Consider a chessboard infinite in positive x and y directions, all square has non-negative integer coordinates, and the only corner is at $(0,0)$. A $(p,q)$-knight is a piece that can move so that after each move one of the coordinate change by $p$ and the other change by $q$ (we will just call it a knight from now on). Set a knight at the corner $(0,0)$, and assume that $(p,q)$ is such that every position on the board can be reached by the knight.
For a position $(m,n)$ on the board, let $d(m,n)$ be the minimum number of moves needed for a knight from the corner to reach $(m,n)$.
Now the following claims are true:
$\gcd(p,q)=1$ and $p,q$ are not both odd. This is necessary and sufficient conditions for every square to be reachable. Necessary is easily seen, for sufficient a sketch of the solution is in this question Can an $(a,b)$-knight reach every point on a chessboard?
For every square on the board, every ways to reach it require the number to moves to have the same parity as $m+n$, this is from black-white coloring. So $d(m,n)$ has the same parity as $m+n$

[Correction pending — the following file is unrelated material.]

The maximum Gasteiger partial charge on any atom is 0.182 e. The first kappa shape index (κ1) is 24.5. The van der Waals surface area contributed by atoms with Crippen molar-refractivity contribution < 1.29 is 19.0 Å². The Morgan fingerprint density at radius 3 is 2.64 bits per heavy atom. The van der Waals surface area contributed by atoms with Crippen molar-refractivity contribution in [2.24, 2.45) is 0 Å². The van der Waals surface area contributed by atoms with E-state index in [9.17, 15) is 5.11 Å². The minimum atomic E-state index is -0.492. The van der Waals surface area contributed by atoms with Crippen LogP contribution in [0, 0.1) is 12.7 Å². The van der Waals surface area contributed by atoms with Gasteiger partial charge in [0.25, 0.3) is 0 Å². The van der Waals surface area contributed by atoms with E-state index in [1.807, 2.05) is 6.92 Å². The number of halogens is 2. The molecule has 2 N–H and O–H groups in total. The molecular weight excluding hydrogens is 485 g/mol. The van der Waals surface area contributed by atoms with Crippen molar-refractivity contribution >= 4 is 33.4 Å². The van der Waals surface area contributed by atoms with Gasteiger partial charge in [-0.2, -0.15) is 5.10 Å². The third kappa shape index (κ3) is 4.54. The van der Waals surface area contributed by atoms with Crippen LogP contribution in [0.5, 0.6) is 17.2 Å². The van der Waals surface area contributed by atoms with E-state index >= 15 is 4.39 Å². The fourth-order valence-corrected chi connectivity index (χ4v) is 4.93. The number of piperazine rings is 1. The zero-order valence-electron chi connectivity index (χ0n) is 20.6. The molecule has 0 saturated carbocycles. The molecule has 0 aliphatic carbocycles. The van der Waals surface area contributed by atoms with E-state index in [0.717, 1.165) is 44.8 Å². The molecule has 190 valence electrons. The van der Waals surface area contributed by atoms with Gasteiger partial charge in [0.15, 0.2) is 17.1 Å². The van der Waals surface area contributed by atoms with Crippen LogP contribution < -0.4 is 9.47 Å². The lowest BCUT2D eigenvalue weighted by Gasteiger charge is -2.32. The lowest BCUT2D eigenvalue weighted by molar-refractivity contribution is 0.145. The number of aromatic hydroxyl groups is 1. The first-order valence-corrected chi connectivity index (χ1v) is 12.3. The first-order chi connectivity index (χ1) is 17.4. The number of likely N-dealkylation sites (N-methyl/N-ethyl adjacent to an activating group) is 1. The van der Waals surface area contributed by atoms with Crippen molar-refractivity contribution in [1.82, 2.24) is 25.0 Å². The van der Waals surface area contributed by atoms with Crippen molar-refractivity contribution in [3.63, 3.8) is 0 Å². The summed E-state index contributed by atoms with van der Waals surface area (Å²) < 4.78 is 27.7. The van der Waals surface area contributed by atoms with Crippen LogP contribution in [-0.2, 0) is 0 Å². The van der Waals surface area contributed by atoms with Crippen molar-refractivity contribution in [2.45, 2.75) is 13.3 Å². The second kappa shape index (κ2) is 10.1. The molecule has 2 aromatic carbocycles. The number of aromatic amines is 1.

So let's $B(m,n)$ be the smallest integer that satisfy all the constraints: $B(m,n)\max(p,q)>=\max(m,n)$ and $B(m,n)(p+q)>=m+n$ and $B(m,n)$ has the same parity as $m+n$. Then we know that $d(m,n)>=B(m,n)$ for all $(m,n)$. We make $B(m,n)$ the predicted value of $d(m,n)$.
DEFINITION: An "awkward spot" on the board is a position $(m,n)$ in which $d(m,n)$ is not equal to $B(m,n)$.
QUESTION: is it true that for all valid values of $(p,q)$ then the number of awkward spots are finite?
Example: for the normal chess knight $(p,q)=(1,2)$ then you can check against this answer chess board knight distance (but need some small modification since we start from a corner) to see that the awkward spots are $(0,1),(1,0),(1,1),(2,2)$ so there are only a finite number of them.
(I have heard suggestions to use Fourier transform but I have no clues what to do with it)